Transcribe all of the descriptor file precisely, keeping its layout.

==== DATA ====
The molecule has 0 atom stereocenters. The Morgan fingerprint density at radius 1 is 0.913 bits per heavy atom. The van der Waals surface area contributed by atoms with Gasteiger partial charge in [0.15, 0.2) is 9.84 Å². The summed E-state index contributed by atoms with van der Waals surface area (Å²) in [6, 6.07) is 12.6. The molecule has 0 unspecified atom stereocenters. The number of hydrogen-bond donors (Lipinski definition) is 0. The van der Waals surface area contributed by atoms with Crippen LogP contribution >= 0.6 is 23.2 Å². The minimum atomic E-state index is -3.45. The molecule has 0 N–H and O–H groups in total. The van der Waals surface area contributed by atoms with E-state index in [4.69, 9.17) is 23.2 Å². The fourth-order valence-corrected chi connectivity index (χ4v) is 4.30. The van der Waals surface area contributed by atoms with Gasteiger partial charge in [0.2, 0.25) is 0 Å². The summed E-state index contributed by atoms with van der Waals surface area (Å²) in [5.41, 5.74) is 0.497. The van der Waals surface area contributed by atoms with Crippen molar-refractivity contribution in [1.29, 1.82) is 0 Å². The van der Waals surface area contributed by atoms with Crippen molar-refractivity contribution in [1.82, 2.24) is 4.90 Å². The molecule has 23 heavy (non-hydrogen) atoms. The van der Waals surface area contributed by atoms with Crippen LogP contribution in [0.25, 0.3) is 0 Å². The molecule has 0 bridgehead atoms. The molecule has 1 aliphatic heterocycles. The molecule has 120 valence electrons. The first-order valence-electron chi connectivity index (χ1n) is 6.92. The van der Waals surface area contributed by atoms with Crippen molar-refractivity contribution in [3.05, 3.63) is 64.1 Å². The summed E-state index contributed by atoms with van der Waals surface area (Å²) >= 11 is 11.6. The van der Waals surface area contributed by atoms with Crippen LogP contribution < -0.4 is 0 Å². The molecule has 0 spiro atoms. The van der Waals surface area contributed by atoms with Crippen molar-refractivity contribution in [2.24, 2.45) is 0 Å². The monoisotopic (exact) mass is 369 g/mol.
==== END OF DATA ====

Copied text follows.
The molecule has 0 atom stereocenters. The Morgan fingerprint density at radius 1 is 0.913 bits per heavy atom. The van der Waals surface area contributed by atoms with Gasteiger partial charge in [0.15, 0.2) is 9.84 Å². The summed E-state index contributed by atoms with van der Waals surface area (Å²) in [6, 6.07) is 12.6. The molecule has 0 unspecified atom stereocenters. The number of hydrogen-bond donors (Lipinski definition) is 0. The van der Waals surface area contributed by atoms with Crippen LogP contribution >= 0.6 is 23.2 Å². The minimum atomic E-state index is -3.45. The molecule has 0 N–H and O–H groups in total. The van der Waals surface area contributed by atoms with E-state index in [4.69, 9.17) is 23.2 Å². The fourth-order valence-corrected chi connectivity index (χ4v) is 4.30. The van der Waals surface area contributed by atoms with Gasteiger partial charge in [0.2, 0.25) is 0 Å². The summed E-state index contributed by atoms with van der Waals surface area (Å²) in [5.41, 5.74) is 0.497. The van der Waals surface area contributed by atoms with Crippen molar-refractivity contribution in [1.29, 1.82) is 0 Å². The van der Waals surface area contributed by atoms with Crippen molar-refractivity contribution in [1.82, 2.24) is 4.90 Å². The molecule has 23 heavy (non-hydrogen) atoms. The van der Waals surface area contributed by atoms with Crippen LogP contribution in [0.25, 0.3) is 0 Å². The molecule has 0 bridgehead atoms. The molecule has 1 aliphatic heterocycles. The molecule has 120 valence electrons. The first-order valence-electron chi connectivity index (χ1n) is 6.92. The van der Waals surface area contributed by atoms with Crippen molar-refractivity contribution in [3.05, 3.63) is 64.1 Å². The summed E-state index contributed by atoms with van der Waals surface area (Å²) >= 11 is 11.6. The van der Waals surface area contributed by atoms with Crippen LogP contribution < -0.4 is 0 Å². The molecule has 0 spiro atoms. The van der Waals surface area contributed by atoms with Crippen molar-refractivity contribution in [2.24, 2.45) is 0 Å². The monoisotopic (exact) mass is 369 g/mol.